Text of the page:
How does this medication work? What will it do for me?
Omeprazole belongs to the family of medications called proton pump inhibitors (PPIs). It slows or prevents the production of acid within the stomach.
Omeprazole is used to treat conditions where reduction in acid secretion is required for proper healing, including stomach and intestinal ulcers (gastric and duodenal ulcers), the prevention and treatment of ulcers associated with medications known as NSAIDs, reflux esophagitis, Zollinger-Ellison syndrome, heartburn, and gastroesophageal reflux disease (GERD).
It is also used in combination with antibiotics to treat stomach ulcers caused by H. pylori bacteria.
This medication may be available under multiple brand names and/or in several different forms. Any specific brand name of this medication may not be available in all of the forms or approved for all of the conditions discussed here. As well, some forms of this medication may not be used for all of the conditions discussed here.
Your doctor may have suggested this medication for conditions other than those listed in these drug information articles. If you have not discussed this with your doctor or are not sure why you are taking this medication, speak to your doctor. Do not stop taking this medication without consulting your doctor.
Do not give this medication to anyone else, even if they have the same symptoms as you do. It can be harmful for people to take this medication if their doctor has not prescribed it.
What form(s) does this medication come in?
Each two-piece, hard gelatin capsule with an opaque pink body and an opaque reddish-brown cap, imprinted "APO 020" contains 20 mg of omeprazole. Nonmedicinal ingredients: mannitol, povidone, magnesium hydroxide, triethyl citrate, methacrylic acid copolymer, and pharmaceutical ink; capsule shell: gelatin, red iron oxide, and titanium dioxide.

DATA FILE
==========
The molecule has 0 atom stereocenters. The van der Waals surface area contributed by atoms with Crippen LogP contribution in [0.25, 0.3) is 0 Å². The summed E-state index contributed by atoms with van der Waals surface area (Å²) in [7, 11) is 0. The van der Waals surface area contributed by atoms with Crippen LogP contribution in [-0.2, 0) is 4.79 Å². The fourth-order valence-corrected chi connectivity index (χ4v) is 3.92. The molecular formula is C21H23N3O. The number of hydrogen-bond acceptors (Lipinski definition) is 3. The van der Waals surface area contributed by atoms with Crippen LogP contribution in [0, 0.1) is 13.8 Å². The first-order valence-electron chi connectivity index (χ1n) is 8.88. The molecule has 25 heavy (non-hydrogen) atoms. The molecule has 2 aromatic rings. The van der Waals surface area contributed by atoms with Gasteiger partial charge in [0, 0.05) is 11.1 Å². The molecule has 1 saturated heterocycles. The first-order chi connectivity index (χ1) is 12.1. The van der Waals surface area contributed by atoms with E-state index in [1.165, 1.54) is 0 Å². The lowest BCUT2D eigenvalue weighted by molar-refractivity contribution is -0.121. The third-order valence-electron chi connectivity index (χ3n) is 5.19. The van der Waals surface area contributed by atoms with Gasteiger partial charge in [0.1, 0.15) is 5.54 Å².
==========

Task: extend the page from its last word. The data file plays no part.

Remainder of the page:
How should I use this medication?
The usual recommended dose of omeprazole is 10 mg to 40 mg once daily. The dose and length of treatment depends on the condition being treated. This medication can be taken with or without food and should be swallowed whole with water.
When used to treat ulcers in the duodenum, the recommended adult dose is 20 mg taken once daily for 2 to 4 weeks.
To treat ulcers in the stomach, reflux esophagitis, and ulcers associated with the use of NSAIDs, the recommended adult dose is 20 mg taken once daily for 4 to 8 weeks.
For treatment of heartburn, the recommended adult dose is 20 mg daily.
When used to treat stomach ulcers caused by H. pylori in adults, the dose of omeprazole is 20 mg taken 2 times daily with 1,000 mg of amoxicillin 2 times daily and 500 mg of clarithromycin 2 times daily, all for 7 days. Another dosing regimen for H. pylori infections is 20 mg of omeprazole, 500 mg of metronidazole, and 250 mg of clarithromycin, all twice daily for 7 days.
If your ulcer continues to bother you, your doctor may suggest that you continue taking omeprazole for a period of time to make sure that your ulcer is fully healed.
When treating Zollinger-Ellison syndrome, the dose of omeprazole varies, but is often higher than the doses used to treat ulcers. Doses larger than 80 mg daily are often needed.